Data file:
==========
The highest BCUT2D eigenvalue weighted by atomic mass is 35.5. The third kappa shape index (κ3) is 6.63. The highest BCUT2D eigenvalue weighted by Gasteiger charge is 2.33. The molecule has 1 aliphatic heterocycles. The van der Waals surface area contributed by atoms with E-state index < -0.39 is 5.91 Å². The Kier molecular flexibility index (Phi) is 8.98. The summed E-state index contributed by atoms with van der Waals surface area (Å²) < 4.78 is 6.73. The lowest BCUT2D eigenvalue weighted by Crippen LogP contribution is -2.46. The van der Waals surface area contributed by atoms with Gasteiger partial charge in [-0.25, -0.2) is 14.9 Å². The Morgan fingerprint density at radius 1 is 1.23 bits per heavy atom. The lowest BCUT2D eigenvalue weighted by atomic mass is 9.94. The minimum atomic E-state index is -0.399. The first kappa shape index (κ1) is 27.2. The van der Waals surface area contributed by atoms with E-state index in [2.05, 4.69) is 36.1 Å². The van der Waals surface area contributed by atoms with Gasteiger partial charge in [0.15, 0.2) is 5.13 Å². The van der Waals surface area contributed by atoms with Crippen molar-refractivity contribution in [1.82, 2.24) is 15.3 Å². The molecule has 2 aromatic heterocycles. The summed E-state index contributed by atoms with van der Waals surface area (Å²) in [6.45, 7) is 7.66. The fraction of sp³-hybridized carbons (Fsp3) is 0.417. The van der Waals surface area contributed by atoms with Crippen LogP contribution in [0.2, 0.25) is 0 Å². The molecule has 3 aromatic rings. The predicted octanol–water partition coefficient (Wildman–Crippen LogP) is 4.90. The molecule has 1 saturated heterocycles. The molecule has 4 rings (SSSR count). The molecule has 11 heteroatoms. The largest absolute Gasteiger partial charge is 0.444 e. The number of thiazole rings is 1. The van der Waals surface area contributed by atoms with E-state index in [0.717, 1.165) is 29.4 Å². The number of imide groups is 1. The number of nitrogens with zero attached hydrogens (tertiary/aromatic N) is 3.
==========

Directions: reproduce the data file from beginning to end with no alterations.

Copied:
The highest BCUT2D eigenvalue weighted by atomic mass is 35.5. The third kappa shape index (κ3) is 6.63. The highest BCUT2D eigenvalue weighted by Gasteiger charge is 2.33. The molecule has 1 aliphatic heterocycles. The van der Waals surface area contributed by atoms with E-state index < -0.39 is 5.91 Å². The Kier molecular flexibility index (Phi) is 8.98. The summed E-state index contributed by atoms with van der Waals surface area (Å²) < 4.78 is 6.73. The lowest BCUT2D eigenvalue weighted by Crippen LogP contribution is -2.46. The van der Waals surface area contributed by atoms with Gasteiger partial charge in [-0.25, -0.2) is 14.9 Å². The Morgan fingerprint density at radius 1 is 1.23 bits per heavy atom. The lowest BCUT2D eigenvalue weighted by atomic mass is 9.94. The minimum atomic E-state index is -0.399. The first kappa shape index (κ1) is 27.2. The van der Waals surface area contributed by atoms with E-state index in [2.05, 4.69) is 36.1 Å². The van der Waals surface area contributed by atoms with Gasteiger partial charge in [0.15, 0.2) is 5.13 Å². The van der Waals surface area contributed by atoms with Crippen molar-refractivity contribution in [1.82, 2.24) is 15.3 Å². The molecule has 2 aromatic heterocycles. The summed E-state index contributed by atoms with van der Waals surface area (Å²) in [6.45, 7) is 7.66. The fraction of sp³-hybridized carbons (Fsp3) is 0.417. The van der Waals surface area contributed by atoms with Crippen LogP contribution in [0.2, 0.25) is 0 Å². The molecule has 3 aromatic rings. The predicted octanol–water partition coefficient (Wildman–Crippen LogP) is 4.90. The molecule has 1 saturated heterocycles. The molecule has 4 rings (SSSR count). The molecule has 11 heteroatoms. The largest absolute Gasteiger partial charge is 0.444 e. The number of thiazole rings is 1. The van der Waals surface area contributed by atoms with E-state index in [0.717, 1.165) is 29.4 Å². The number of imide groups is 1. The number of nitrogens with zero attached hydrogens (tertiary/aromatic N) is 3.